Community Networks

May-June 2000

Partnerships between Catholic Charities and Catholic Healthcare Organizations

Like other healthcare organizations in the United States, Catholic healthcare facilities are developing new relationships with a wide array of partners to extend their ministry and to improve efficiency, coordination, and quality of care.

In forming these partnerships, Catholic-sponsored organizations may have an advantage over others. Through Catholic Charities and other social service programs, the Catholic Church in the United States is the largest provider of human services. In addition, the church's network of almost 20,000 parishes enables healthcare organizations to reach into communities where little infrastructure exists. The current movement toward integration of community-based health and social services creates opportunities for church-sponsored organizations to work together as never before.

Health Progress publishes an ongoing series of case studies of such partnerships, hoping they might serve as models for those creating integrated systems of care. These case studies of Catholic Charities agencies and Catholic health organizations were prepared by the Catholic Health Association as part of New Covenant, an initiative designed to promote collaborative efforts of the Catholic health ministry at the national and regional levels.

Here is another case study. Health Progress will present others in future issues.

If your healthcare organization is collaborating with a Catholic Charities agency in your area, we would like to know about it. Please contact Julie Trocchio by phone at 202-296-3993.

Hampton Roads, VA

Organizational Structure
This is an essentially informal coalition involving Catholic Charities of Hampton Roads; Bon Secours De Paul Medical Center, Norfolk, VA; Bon Secours Maryview Medical Center, Portsmouth, VA; Mary Immaculate Hospital, Newport News, VA; the Bernardine Franciscan Sisters Foundation, King of Prussia, PA; and area churches.

Goals of Affiliation
The coalition aims in a variety of ways to form a protective net under the area's vulnerable older residents.

The Project
The coalition began in 1995 when Catholic Charities and several area churches brought together a group of volunteers to make repairs to the homes of needy people aged 60 or older. This effort later became known as the Help for Elderly People (H.E.L.P.) project, in which volunteers not only made minor home repairs but also visited elderly people, gave them reassurance over the telephone, provided transportation to medical appointments, and did some yard work and shopping for them. This project, which continues, is funded by Catholic Charities, the United Way, and the Bernardine Franciscan Sisters Foundation and has also received a grant from the Robert Wood Johnson Foundation. In 1999, 287 elderly people were helped in this way.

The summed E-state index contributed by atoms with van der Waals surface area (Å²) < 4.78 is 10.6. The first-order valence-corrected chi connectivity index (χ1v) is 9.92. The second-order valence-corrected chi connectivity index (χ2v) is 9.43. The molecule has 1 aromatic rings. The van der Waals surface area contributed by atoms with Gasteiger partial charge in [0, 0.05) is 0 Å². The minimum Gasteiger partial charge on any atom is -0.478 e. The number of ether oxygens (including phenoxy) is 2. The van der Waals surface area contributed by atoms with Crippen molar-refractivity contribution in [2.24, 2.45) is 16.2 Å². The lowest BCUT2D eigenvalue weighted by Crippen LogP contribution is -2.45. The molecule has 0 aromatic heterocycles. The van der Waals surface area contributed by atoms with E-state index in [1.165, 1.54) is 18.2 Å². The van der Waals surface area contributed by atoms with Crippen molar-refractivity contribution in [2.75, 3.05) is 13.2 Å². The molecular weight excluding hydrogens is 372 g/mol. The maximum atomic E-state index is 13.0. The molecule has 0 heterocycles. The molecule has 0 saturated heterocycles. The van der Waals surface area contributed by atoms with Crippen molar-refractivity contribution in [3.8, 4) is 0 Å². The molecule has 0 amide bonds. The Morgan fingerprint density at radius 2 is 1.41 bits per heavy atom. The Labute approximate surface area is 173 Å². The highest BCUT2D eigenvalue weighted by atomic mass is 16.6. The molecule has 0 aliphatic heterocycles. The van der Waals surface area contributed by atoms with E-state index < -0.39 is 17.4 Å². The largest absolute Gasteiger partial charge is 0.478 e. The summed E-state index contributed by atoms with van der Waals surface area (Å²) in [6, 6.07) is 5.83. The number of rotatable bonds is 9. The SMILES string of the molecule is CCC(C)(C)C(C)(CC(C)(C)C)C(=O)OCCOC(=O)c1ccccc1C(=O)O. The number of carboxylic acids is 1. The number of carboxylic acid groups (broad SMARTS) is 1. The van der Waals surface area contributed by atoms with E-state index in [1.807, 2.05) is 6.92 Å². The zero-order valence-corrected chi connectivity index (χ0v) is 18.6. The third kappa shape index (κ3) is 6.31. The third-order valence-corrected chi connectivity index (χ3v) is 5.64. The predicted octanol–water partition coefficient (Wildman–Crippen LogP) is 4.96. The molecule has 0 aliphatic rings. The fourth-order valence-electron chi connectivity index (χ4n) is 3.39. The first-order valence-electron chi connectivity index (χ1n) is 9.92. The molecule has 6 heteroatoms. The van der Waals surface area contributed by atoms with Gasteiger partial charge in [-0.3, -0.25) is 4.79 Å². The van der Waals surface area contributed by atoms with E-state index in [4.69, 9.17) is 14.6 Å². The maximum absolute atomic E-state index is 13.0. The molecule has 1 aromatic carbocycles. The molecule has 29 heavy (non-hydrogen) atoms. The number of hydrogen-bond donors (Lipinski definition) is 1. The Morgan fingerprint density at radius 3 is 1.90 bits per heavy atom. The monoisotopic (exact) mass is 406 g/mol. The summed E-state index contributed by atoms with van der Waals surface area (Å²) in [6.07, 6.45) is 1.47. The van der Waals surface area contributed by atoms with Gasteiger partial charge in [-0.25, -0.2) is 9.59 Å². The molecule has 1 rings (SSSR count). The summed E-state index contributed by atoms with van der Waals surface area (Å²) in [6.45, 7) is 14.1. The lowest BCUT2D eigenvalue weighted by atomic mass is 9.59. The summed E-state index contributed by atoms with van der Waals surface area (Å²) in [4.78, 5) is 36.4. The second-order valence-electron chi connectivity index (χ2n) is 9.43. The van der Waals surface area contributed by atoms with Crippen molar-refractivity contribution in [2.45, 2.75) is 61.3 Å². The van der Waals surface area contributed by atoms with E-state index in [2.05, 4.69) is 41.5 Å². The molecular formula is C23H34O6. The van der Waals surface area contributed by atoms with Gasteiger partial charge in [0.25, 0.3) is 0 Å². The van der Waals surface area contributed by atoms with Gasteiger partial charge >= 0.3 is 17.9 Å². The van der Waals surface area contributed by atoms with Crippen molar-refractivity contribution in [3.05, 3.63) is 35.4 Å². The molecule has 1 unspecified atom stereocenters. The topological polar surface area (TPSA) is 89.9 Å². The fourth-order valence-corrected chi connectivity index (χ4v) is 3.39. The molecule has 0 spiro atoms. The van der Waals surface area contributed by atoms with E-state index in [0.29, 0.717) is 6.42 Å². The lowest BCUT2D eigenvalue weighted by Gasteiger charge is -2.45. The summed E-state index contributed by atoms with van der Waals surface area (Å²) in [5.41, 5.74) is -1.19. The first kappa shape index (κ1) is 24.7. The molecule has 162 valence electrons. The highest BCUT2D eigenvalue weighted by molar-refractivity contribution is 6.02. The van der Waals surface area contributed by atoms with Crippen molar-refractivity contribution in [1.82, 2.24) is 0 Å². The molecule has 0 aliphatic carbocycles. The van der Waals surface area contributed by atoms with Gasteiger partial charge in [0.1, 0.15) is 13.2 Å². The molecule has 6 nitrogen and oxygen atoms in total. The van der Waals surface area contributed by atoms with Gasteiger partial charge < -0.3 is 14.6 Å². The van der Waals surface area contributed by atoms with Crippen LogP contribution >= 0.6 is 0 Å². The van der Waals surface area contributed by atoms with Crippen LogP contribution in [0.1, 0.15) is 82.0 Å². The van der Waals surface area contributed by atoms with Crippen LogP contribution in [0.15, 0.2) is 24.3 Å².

In recent years, intake workers at Catholic Charities and local hospitals had noticed an increasing number of vulnerable older people who lacked family connections and needed guardians or conservators. Catholic Charities and De Paul Medical Center collaborated to form the Guardianship program. Under it, Catholic Charities is named as the legal guardian or conservator; its staff members act as case managers. De Paul Medical Center provides the needed healthcare services. The program is primarily funded by the Bon Secours Ministry, Marriottsville, MD.

The coalition is also involved in two other programs:

  • Community Outreach Services offers H.E.L.P.-type services (see above) and stress counseling to family caretakers of high-risk elderly people. The program, which currently has 100 volunteers, is funded by the Robert Wood Johnson Foundation, the local United Way, Catholic Charities, and the Bernardine Franciscan Sisters Foundation.
  • The Parish Nurse Program, launched in 1999 by De Paul Medical Center, offers parish nurse services at 15 local churches. Catholic Charities provides social-service training for the parish nurse volunteers. In turn, the parish nurses make referrals to H.E.L.P. and the Guardianship program.

Governance Structure
The coalition's structure is largely informal, although the Guardianship program has an advisory board, which meets quarterly (although it remains on 24-hour call). The board's eight members, who are appointed by Catholic Charities, include a priest, a Baptist minister, an accountant, and De Paul Medical Center's ethics specialist.

The coalition's projects are largely staffed by volunteers.

Kathy Dial
Director, Older Adults Services
Catholic Charities of Hampton Roads
Norfolk, VA

Practical Advice
Start small. Realize that you're only a part of the continuum of care, not the whole. Count on doing a lot of networking and collaborating with other agencies.


Copyright © 2000 by the Catholic Health Association of the United States
For reprint permission, contact Betty Crosby or call (314) 253-3477.

Community Networks, May-June 2000

Copyright © 2000 by the Catholic Health Association of the United States

For reprint permission, contact Betty Crosby or call (314) 253-3490.